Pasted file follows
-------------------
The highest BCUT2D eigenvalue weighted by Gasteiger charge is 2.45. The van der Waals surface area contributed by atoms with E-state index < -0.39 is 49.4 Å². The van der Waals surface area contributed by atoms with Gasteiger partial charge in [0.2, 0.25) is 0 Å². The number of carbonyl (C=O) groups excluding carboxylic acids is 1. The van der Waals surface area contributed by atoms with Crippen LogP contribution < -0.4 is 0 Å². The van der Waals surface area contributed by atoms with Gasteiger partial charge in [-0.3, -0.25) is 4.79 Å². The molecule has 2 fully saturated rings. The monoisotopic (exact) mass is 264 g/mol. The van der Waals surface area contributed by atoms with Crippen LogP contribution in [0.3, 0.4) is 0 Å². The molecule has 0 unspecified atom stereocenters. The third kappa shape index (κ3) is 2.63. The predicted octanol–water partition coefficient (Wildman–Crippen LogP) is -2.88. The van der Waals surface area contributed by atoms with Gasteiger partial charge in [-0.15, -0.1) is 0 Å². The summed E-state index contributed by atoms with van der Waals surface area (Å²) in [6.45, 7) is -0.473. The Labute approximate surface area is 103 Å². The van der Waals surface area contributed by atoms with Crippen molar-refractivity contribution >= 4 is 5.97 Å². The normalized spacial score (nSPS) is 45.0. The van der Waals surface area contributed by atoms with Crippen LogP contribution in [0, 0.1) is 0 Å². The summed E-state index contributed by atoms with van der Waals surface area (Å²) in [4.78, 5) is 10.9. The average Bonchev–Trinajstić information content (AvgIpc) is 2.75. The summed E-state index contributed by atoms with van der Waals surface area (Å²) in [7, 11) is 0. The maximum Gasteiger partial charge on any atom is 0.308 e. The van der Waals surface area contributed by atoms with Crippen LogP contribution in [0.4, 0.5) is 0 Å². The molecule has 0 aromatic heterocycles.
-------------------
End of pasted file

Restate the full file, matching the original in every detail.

The highest BCUT2D eigenvalue weighted by Gasteiger charge is 2.45. The van der Waals surface area contributed by atoms with E-state index < -0.39 is 49.4 Å². The van der Waals surface area contributed by atoms with Gasteiger partial charge in [0.2, 0.25) is 0 Å². The number of carbonyl (C=O) groups excluding carboxylic acids is 1. The van der Waals surface area contributed by atoms with Crippen LogP contribution < -0.4 is 0 Å². The van der Waals surface area contributed by atoms with Gasteiger partial charge in [-0.3, -0.25) is 4.79 Å². The molecule has 2 fully saturated rings. The monoisotopic (exact) mass is 264 g/mol. The van der Waals surface area contributed by atoms with Crippen LogP contribution in [0.3, 0.4) is 0 Å². The molecule has 0 unspecified atom stereocenters. The third kappa shape index (κ3) is 2.63. The predicted octanol–water partition coefficient (Wildman–Crippen LogP) is -2.88. The van der Waals surface area contributed by atoms with Gasteiger partial charge in [-0.15, -0.1) is 0 Å². The summed E-state index contributed by atoms with van der Waals surface area (Å²) in [6.45, 7) is -0.473. The Labute approximate surface area is 103 Å². The van der Waals surface area contributed by atoms with Crippen molar-refractivity contribution >= 4 is 5.97 Å². The normalized spacial score (nSPS) is 45.0. The van der Waals surface area contributed by atoms with Crippen LogP contribution in [0, 0.1) is 0 Å². The summed E-state index contributed by atoms with van der Waals surface area (Å²) in [4.78, 5) is 10.9. The average Bonchev–Trinajstić information content (AvgIpc) is 2.75. The summed E-state index contributed by atoms with van der Waals surface area (Å²) in [7, 11) is 0. The maximum Gasteiger partial charge on any atom is 0.308 e. The van der Waals surface area contributed by atoms with Crippen LogP contribution in [0.4, 0.5) is 0 Å². The molecule has 0 aromatic heterocycles.